I received an eARC from the publisher through NetGalley in exchange for an honest review. It has not affected my opinions.
Genre: Urban/paranormal Fantasy Age Range: YA Star Rating: 1.5 stars Series: yes - first book of duology
Choose your player.
The “ironborn” half-fae outcast of her royal fae family. A tempestuous Fury, exiled to earth from the Immortal Realm and hellbent on revenge. A dutiful fae prince, determined to earn his place on the throne. The prince’s brooding guardian, burdened with a terrible secret.
For centuries, the Eight Courts of Folk have lived among us, concealed by magic and bound by law to do no harm to humans. This arrangement has long kept peace in the Courts—until a series of gruesome and ritualistic murders rocks the city of Toronto and threatens to expose faeries to the human world.
Four queer teens, each who hold a key piece of the truth behind these murders, must form a tenuous alliance in their effort to track down the mysterious killer behind these crimes. If they fail, they risk the destruction of the faerie and human worlds alike. If that’s not bad enough, there’s a war brewing between the Mortal and Immortal Realms, and one of these teens is destined to tip the scales. The only question is: which way?
Wish them luck. They’re going to need it.
Synopsis taken from Goodreads. Add to your shelves here.
This book comes under the “Why did I request this on NetGalley?” category. I do not get along with contemporary, urban, or paranormal fantasy. Most of the description is a list of tropes I’m not a big fan of, but for some reason I requested it, so I read it.
It was more or less what I was expecting – it’s not for me.
The main issue I had was struggling to connect with the characters. There were several reasons why – the first being that the characters are not entwinned from the start, and I need that for large cast books. If they’re separate for a while, there’s the chance that I’ll forget about some of them, and will almost certainly not care about several. I will automatically latch onto the first POV character I read, and if another character isn’t somehow linked to them from the get go (personally or by an obvious plot point) then I simply won’t care about them as everything revolves around that first POV.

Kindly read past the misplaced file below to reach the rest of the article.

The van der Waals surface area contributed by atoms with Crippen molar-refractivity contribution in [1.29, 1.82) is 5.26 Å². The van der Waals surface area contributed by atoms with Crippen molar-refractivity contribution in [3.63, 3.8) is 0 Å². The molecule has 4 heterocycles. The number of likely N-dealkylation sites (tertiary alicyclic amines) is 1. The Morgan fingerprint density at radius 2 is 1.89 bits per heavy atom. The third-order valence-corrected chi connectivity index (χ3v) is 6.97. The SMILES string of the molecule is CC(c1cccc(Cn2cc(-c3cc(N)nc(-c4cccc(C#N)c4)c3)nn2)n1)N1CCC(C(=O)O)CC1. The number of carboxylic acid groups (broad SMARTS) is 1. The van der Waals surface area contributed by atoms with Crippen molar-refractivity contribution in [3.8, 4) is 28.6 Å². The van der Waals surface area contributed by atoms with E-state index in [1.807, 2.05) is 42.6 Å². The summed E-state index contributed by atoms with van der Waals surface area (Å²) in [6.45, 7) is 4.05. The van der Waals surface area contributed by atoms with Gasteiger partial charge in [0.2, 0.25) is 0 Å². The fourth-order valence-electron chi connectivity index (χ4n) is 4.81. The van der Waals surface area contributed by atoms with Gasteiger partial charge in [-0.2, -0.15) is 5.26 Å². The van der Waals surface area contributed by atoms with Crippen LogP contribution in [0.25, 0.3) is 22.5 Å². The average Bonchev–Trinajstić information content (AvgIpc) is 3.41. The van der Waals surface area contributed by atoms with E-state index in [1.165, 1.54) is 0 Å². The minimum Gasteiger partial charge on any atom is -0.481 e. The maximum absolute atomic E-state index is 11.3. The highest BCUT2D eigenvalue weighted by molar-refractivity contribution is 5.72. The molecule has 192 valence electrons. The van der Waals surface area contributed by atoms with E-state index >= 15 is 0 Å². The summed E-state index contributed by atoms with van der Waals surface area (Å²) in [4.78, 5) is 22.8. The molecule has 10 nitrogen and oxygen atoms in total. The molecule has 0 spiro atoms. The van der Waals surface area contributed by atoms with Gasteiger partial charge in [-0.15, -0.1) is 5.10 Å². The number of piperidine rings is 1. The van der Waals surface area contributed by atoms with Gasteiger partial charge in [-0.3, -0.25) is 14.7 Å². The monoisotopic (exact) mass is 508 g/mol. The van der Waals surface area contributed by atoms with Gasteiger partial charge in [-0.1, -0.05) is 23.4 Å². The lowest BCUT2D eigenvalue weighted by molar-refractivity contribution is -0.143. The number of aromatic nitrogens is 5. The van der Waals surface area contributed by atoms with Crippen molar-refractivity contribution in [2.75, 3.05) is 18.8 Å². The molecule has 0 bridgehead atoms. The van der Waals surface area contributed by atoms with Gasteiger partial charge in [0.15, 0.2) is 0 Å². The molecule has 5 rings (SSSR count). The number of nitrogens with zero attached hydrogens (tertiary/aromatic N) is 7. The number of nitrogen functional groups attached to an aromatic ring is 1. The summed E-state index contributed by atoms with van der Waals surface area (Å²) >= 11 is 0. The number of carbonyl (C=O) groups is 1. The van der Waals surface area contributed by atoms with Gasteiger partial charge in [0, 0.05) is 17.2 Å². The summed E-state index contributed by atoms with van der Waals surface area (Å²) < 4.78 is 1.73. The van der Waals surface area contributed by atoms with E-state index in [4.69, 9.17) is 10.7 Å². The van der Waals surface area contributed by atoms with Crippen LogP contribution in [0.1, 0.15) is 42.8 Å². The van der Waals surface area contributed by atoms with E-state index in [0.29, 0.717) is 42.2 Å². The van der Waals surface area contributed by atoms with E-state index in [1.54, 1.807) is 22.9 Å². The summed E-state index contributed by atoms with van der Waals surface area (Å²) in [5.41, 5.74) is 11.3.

To compound this issue, the chapters are very long and not evenly distributed. Of the four POVs, Arlo gets the most attention, and two others are hardly present at the start. With the chapters being so long, I hit the 20% mark, when one character gets his second appearance, and had completely forgotten he existed. This was also the character whose sections were added to the end of other chapters, rather than marked out the way the others’ were, so it took me a while to realise that he was supposed to be another character in another place, not a continuation, which confused me a lot at first!
As for the characters themselves, they felt like pretty cliche characters. Take Arlo, the main character (I think). She’s a half human, half fae – and feels out of place in both worlds and sneered upon as she tries to exist between the real world and the hidden world. It felt like her introduction leant too heavily on that, that there wasn’t else to her character at the crucial set up, so she felt very dimensionless and flat.
The fallen fury was vengeful in the prologue, but then just weary and “I’m going to be a pain, but more because that’s what I’ve become” in the main book, which is not a character type I like. There were two guys, but I can’t really remember them because of how little there were in that start, so it was always a bit of a shock when they came up in the book. A “oh yeah, you’re in this too”.
With such troubles connecting to the characters, I struggled to get invested into the plot too, as I didn’t care for the characters so they could go into danger without me caring.